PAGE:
Text-Mining Formula 1

Formula 1 is often described as the pinnacle of the motor-sport and only the best drivers can compete in this exclusive competition. The best 20 drivers divided in 10 teams form the entire grid in Formula 1. To get the best performance from the single seater cars, a lot of sensors and communication materials are fitted on the car. The data generated from these sensors can range from several measurements within the engine to a sensor which measures the tire temperature of the car. All of this data is communicated between the driver and his race engineer during the race to get the best performance from the car.

Mexico F1

The communication between driver and his engineer is called team radio. Other things that can be discussed on this team radio are providing mechanical and race strategy information, relaying complaints about other drivers and warnings about the track itself. Team radio is also used to issue warnings, complaints and penalties from and to the stewards. The research into this topic was mostly focused on exploratory search, meant to show what can be done with the data and to show the results thereof. Hence many different methods were applied and tested.

Formula 1 Communication.png

So what are they talking about and can compare the results of text-mining to the outcome (or even better: predict the outcome) of the race? Is the overall sentiment of the race reflected in the text-mining results? How do different drivers behave and what topics do they communicate about? This is exactly what the students H. Bongers and L. Linders asked themselves when they selected a topic for the practical assignment of the course Text-Mining at the Department of Data Science and AI of Maastricht University.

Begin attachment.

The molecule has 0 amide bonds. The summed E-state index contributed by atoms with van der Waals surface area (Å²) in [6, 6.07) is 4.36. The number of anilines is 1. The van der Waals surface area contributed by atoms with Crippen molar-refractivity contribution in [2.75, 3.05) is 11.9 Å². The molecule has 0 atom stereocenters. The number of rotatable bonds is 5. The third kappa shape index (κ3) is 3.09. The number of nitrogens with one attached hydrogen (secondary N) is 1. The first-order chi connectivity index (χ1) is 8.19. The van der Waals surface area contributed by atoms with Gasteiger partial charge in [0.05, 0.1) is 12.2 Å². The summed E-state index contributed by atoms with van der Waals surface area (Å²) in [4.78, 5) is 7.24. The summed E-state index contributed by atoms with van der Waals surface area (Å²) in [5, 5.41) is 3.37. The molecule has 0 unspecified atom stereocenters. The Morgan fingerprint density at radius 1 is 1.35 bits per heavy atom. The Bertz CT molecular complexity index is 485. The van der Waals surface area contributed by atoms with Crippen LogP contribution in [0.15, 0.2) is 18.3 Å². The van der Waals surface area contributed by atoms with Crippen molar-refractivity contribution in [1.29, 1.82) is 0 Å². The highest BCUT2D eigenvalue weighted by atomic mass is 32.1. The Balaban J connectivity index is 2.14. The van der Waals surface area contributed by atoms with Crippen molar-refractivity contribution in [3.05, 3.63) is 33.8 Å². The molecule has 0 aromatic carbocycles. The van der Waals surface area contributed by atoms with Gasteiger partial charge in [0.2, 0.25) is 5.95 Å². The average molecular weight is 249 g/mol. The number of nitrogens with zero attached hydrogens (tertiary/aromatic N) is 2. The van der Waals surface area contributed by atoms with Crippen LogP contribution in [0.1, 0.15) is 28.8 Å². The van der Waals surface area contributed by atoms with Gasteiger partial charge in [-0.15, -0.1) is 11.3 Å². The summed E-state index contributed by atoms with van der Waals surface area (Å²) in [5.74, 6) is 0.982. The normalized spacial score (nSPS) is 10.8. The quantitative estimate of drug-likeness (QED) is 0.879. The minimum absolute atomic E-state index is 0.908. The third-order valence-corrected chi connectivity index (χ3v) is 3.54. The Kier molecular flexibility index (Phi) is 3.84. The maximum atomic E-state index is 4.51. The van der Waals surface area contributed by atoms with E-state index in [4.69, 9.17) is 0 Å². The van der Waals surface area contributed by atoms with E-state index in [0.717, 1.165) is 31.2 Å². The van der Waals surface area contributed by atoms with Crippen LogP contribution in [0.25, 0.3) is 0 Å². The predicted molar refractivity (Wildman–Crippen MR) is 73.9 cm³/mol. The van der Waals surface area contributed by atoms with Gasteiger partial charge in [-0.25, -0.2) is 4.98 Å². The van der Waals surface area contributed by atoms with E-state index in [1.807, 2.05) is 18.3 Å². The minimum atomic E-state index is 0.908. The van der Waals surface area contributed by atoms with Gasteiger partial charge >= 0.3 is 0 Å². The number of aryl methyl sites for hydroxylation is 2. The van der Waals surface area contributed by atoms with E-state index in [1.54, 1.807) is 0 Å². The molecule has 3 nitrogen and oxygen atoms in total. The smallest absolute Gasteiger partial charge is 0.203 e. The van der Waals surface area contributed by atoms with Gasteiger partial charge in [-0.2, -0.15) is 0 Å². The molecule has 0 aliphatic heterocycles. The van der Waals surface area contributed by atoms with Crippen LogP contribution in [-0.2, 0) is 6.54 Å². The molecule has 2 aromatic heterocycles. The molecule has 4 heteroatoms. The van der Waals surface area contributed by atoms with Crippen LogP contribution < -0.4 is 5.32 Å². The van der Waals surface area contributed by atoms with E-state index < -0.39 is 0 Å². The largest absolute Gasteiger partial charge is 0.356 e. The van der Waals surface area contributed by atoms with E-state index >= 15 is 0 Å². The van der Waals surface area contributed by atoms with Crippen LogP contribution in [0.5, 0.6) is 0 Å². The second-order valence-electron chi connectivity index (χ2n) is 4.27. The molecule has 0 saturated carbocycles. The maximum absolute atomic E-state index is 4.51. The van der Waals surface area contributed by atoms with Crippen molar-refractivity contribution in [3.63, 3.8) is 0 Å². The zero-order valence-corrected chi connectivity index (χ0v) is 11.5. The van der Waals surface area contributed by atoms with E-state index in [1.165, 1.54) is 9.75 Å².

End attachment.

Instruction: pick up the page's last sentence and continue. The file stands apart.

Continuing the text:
They downloaded all communication of the 2017 Formula 1 races and started their text-mining research. In their results they analyzed the overall content of the Radio communication in particular races. Here are some interesting results.

Race Results and Driver Behavior

As in 2018, Lewis Hamilton secured his World Championship in Mexico. Like 2018, Max Verstappen won the race. Interestingly, a Topic cluster visualization shows Lewis and Race as the dominant topics, with Max as a good third one.

Mexico F1.png

Looking at the drivers themselves, Louis Hamilton (#44), is one of the more calculating drivers who is currently driving, often asking his engineers on updates on his tires, strategy and racing pace. This also reflects in the topic modeling, where these topics show up prominently:

Hamilton F1.png


Sentiment Analysis and Event Detection

Sentiment analysis is the practice of labeling sentences by how positive or negative they are in regards to the vocabulary used. Event detection focuses on identifying important events by identifying large variations in sentiments or emotions. Using this technique, the 2017 Brasil race, where no major incidents occurred looks as follows:

Brasil F1.png

The 2017 Singapore race, on the other hand, had 3 major incidents, which occurred exactly at the moments of the 3 local minima in the graph:

Singapore F1.png

So, we can definitely observe a relation between the reality of the races and the results of the text-mining process. A very good project and a great step up to more future  research, especially with all the great results of Max Verstappen!

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